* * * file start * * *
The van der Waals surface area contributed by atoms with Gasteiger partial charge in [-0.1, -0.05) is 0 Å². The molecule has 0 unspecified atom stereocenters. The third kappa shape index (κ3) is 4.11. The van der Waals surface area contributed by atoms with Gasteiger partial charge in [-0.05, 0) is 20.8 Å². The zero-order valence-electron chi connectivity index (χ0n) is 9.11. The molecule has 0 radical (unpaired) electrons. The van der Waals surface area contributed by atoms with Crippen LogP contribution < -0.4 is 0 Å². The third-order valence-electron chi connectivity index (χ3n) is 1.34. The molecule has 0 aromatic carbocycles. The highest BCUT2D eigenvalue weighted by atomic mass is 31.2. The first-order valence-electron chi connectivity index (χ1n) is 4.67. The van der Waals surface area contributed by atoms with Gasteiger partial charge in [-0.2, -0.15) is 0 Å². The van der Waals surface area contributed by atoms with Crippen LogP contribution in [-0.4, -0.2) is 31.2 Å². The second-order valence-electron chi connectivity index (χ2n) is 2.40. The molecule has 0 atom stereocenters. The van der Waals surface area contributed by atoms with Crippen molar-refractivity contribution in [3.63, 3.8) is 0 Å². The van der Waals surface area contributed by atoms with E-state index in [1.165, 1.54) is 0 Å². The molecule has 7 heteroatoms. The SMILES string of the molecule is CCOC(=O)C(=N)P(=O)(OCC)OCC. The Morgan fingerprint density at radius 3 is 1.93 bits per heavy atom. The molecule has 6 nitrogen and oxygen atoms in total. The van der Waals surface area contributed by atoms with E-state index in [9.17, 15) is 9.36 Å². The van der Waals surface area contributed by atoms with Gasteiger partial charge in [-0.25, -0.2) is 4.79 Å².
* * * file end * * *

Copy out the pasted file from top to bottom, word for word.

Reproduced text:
The van der Waals surface area contributed by atoms with Gasteiger partial charge in [-0.1, -0.05) is 0 Å². The molecule has 0 unspecified atom stereocenters. The third kappa shape index (κ3) is 4.11. The van der Waals surface area contributed by atoms with Gasteiger partial charge in [-0.05, 0) is 20.8 Å². The zero-order valence-electron chi connectivity index (χ0n) is 9.11. The molecule has 0 radical (unpaired) electrons. The van der Waals surface area contributed by atoms with Crippen LogP contribution < -0.4 is 0 Å². The third-order valence-electron chi connectivity index (χ3n) is 1.34. The molecule has 0 aromatic carbocycles. The highest BCUT2D eigenvalue weighted by atomic mass is 31.2. The first-order valence-electron chi connectivity index (χ1n) is 4.67. The van der Waals surface area contributed by atoms with Gasteiger partial charge in [-0.2, -0.15) is 0 Å². The van der Waals surface area contributed by atoms with Crippen LogP contribution in [-0.4, -0.2) is 31.2 Å². The second-order valence-electron chi connectivity index (χ2n) is 2.40. The molecule has 0 atom stereocenters. The van der Waals surface area contributed by atoms with Crippen molar-refractivity contribution in [3.63, 3.8) is 0 Å². The van der Waals surface area contributed by atoms with E-state index in [1.165, 1.54) is 0 Å². The molecule has 7 heteroatoms. The SMILES string of the molecule is CCOC(=O)C(=N)P(=O)(OCC)OCC. The Morgan fingerprint density at radius 3 is 1.93 bits per heavy atom. The molecule has 6 nitrogen and oxygen atoms in total. The van der Waals surface area contributed by atoms with E-state index in [9.17, 15) is 9.36 Å². The van der Waals surface area contributed by atoms with Gasteiger partial charge in [-0.25, -0.2) is 4.79 Å².